Rivers and Faried would represent a great offseason’s work. Yes, the Rockets likely can’t keep both, maybe not even one, but are they better than Ennis, MCW and Melo combined? Emphatically, yes. Again, if anyone of the latter group had been good on the Rockets, odds are they couldn’t have been retained either.
That leaves Iman Shumpert. He’s been a cipher to me throughout his career, on other teams. He remains a cipher to me now. I can see that he might be a good player, but he rarely seems to be healthy. Perhaps he will be, and we’ll discover what he’s good at. Career-wise, from a WS perspective, he’s a kind of inverse Austin Rivers - about the same value, but almost all of it defensive. If healthy he offers another guard and wing defender, with a compatible offensive game.
As an asset, a first round pick and some seconds brought Shumpert aboard and sent Knight and Chriss out of town. That marks the official end of The Ryan Anderson deal, except for seeing who the pick becomes, or doesn’t become (that pick is getting worse as the Rockets get better, as well - I peg it around 25th.)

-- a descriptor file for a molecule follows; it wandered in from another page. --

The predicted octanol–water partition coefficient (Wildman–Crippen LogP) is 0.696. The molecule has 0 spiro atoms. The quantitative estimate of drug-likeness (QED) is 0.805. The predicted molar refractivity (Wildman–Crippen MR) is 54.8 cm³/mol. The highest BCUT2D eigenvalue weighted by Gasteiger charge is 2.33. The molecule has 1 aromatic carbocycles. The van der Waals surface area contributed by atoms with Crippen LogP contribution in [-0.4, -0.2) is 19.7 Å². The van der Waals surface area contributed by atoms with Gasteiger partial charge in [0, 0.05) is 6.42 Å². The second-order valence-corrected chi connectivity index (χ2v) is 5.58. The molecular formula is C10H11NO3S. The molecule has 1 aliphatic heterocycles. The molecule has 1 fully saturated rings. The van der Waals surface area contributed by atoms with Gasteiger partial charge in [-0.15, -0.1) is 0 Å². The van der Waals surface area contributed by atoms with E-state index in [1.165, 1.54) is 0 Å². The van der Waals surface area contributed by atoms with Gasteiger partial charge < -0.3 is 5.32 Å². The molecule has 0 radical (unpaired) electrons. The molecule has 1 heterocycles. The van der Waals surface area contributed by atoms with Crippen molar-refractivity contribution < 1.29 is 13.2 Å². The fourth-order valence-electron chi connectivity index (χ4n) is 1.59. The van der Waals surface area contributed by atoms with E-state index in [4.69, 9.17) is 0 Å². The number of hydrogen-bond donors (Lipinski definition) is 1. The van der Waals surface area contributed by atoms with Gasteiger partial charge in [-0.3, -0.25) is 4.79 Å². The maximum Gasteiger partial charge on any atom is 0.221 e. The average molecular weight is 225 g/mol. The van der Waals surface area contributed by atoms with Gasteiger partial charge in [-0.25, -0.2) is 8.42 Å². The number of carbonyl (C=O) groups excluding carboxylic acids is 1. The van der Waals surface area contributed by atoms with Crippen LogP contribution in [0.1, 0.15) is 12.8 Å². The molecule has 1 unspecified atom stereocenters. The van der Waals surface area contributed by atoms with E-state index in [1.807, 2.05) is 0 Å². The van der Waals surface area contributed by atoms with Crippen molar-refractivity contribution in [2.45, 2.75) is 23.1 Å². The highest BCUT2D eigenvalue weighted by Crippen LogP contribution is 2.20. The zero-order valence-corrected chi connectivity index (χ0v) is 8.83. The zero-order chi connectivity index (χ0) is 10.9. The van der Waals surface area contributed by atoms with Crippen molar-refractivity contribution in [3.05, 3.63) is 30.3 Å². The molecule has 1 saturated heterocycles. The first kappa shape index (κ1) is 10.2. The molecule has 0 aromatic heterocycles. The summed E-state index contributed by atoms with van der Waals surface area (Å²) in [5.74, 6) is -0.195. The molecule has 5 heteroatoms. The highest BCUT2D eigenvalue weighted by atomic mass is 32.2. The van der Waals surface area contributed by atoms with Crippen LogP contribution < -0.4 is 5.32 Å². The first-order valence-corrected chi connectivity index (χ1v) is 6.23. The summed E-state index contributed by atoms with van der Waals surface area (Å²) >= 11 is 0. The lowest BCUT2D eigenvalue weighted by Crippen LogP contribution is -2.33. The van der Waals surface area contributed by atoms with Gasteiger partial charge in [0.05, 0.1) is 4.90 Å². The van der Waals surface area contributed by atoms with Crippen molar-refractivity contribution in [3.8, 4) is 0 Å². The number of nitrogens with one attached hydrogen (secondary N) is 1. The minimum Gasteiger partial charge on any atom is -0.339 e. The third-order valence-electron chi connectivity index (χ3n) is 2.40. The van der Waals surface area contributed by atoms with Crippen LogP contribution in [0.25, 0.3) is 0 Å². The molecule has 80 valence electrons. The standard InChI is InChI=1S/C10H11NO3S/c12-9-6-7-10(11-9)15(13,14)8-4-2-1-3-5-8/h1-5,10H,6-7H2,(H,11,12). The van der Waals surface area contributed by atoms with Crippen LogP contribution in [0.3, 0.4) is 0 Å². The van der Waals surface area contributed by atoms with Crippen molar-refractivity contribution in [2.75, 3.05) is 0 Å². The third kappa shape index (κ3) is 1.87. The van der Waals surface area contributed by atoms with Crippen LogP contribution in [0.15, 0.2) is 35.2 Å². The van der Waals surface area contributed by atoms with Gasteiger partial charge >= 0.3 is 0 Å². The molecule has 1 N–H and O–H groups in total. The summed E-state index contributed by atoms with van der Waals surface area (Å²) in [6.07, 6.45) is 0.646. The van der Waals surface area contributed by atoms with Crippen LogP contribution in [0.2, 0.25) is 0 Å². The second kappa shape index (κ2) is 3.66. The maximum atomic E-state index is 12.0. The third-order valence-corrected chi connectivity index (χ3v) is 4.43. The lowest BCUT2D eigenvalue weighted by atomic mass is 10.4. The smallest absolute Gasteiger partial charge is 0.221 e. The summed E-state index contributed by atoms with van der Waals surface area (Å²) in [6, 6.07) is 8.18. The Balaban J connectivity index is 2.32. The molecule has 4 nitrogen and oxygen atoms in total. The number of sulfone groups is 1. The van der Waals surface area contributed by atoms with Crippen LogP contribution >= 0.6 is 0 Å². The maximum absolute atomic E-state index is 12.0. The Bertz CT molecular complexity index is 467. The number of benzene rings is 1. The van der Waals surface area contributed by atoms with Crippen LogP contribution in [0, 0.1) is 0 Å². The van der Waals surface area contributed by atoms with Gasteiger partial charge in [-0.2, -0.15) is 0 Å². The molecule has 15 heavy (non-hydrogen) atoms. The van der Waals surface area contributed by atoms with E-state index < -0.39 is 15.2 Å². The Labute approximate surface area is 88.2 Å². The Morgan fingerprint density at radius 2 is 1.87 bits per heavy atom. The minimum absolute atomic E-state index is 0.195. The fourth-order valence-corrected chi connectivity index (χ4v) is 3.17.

Let’s rewind the summer and look again with the winter in mind. Now the Rockets look like this:
Luc Mbah a Moute
2019 First Round Pick
Possibly Danuel House
Terrence Jones (for a few more days, anyway)
Out of Luxury Tax - Repeater Reset
It’s a sad fact that exactly zero of the players who were once on the Rockets are doing well. Ariza seems a shell of himself. Anderson has been disappeared. Melton looks like a rookie with a lot to learn. Mbah a Moute basically hasn’t played. No one will sign Carmelo. MCW remains MCW. Ennis isn’t getting minutes. The best of the bunch to leave Houston? Marquese Chriss. But that isn’t saying much.
The Rockets had a very good summer, it just happened this winter.
Did the Winter Redeem The Summer?
This poll is closed
Nay! My grudge is evergreen, like the fir trees!
Two Words. Latvian Unicorn.